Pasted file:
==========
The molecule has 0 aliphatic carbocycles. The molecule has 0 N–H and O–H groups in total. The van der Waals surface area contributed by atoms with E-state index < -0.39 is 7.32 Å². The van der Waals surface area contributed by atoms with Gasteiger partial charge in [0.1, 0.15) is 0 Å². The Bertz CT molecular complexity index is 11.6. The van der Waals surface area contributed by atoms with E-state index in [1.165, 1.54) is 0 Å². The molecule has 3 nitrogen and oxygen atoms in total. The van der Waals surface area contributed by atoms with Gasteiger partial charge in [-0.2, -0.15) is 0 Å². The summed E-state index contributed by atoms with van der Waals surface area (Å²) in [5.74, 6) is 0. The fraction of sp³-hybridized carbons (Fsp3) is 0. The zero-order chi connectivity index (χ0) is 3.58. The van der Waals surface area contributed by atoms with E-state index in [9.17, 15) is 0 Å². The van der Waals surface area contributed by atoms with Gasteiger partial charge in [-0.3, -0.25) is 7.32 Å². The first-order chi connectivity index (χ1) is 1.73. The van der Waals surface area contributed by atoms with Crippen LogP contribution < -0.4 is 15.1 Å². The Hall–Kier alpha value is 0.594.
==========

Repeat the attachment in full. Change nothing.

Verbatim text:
The molecule has 0 aliphatic carbocycles. The molecule has 0 N–H and O–H groups in total. The van der Waals surface area contributed by atoms with E-state index < -0.39 is 7.32 Å². The van der Waals surface area contributed by atoms with Gasteiger partial charge in [0.1, 0.15) is 0 Å². The Bertz CT molecular complexity index is 11.6. The van der Waals surface area contributed by atoms with E-state index in [1.165, 1.54) is 0 Å². The molecule has 3 nitrogen and oxygen atoms in total. The van der Waals surface area contributed by atoms with Gasteiger partial charge in [-0.2, -0.15) is 0 Å². The summed E-state index contributed by atoms with van der Waals surface area (Å²) in [5.74, 6) is 0. The fraction of sp³-hybridized carbons (Fsp3) is 0. The zero-order chi connectivity index (χ0) is 3.58. The van der Waals surface area contributed by atoms with E-state index in [9.17, 15) is 0 Å². The van der Waals surface area contributed by atoms with Gasteiger partial charge in [-0.3, -0.25) is 7.32 Å². The first-order chi connectivity index (χ1) is 1.73. The van der Waals surface area contributed by atoms with Crippen LogP contribution < -0.4 is 15.1 Å². The Hall–Kier alpha value is 0.594.